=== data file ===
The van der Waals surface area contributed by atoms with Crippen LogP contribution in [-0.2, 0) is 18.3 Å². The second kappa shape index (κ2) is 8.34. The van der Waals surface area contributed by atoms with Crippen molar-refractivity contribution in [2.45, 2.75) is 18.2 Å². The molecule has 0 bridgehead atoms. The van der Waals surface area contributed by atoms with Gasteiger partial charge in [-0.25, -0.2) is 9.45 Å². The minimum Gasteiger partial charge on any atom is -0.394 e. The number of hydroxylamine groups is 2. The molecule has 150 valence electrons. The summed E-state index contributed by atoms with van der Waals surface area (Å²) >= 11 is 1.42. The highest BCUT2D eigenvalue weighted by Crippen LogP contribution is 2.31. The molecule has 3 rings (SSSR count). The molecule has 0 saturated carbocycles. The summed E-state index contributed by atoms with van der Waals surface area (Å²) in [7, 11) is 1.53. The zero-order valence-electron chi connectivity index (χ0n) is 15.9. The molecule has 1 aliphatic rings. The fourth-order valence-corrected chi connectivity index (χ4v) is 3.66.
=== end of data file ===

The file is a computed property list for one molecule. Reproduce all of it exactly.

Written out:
The van der Waals surface area contributed by atoms with Crippen LogP contribution in [-0.2, 0) is 18.3 Å². The second kappa shape index (κ2) is 8.34. The van der Waals surface area contributed by atoms with Crippen molar-refractivity contribution in [2.45, 2.75) is 18.2 Å². The molecule has 0 bridgehead atoms. The van der Waals surface area contributed by atoms with Gasteiger partial charge in [-0.25, -0.2) is 9.45 Å². The minimum Gasteiger partial charge on any atom is -0.394 e. The number of hydroxylamine groups is 2. The molecule has 150 valence electrons. The summed E-state index contributed by atoms with van der Waals surface area (Å²) >= 11 is 1.42. The highest BCUT2D eigenvalue weighted by Crippen LogP contribution is 2.31. The molecule has 3 rings (SSSR count). The molecule has 0 saturated carbocycles. The summed E-state index contributed by atoms with van der Waals surface area (Å²) in [7, 11) is 1.53. The zero-order valence-electron chi connectivity index (χ0n) is 15.9. The molecule has 1 aliphatic rings. The fourth-order valence-corrected chi connectivity index (χ4v) is 3.66.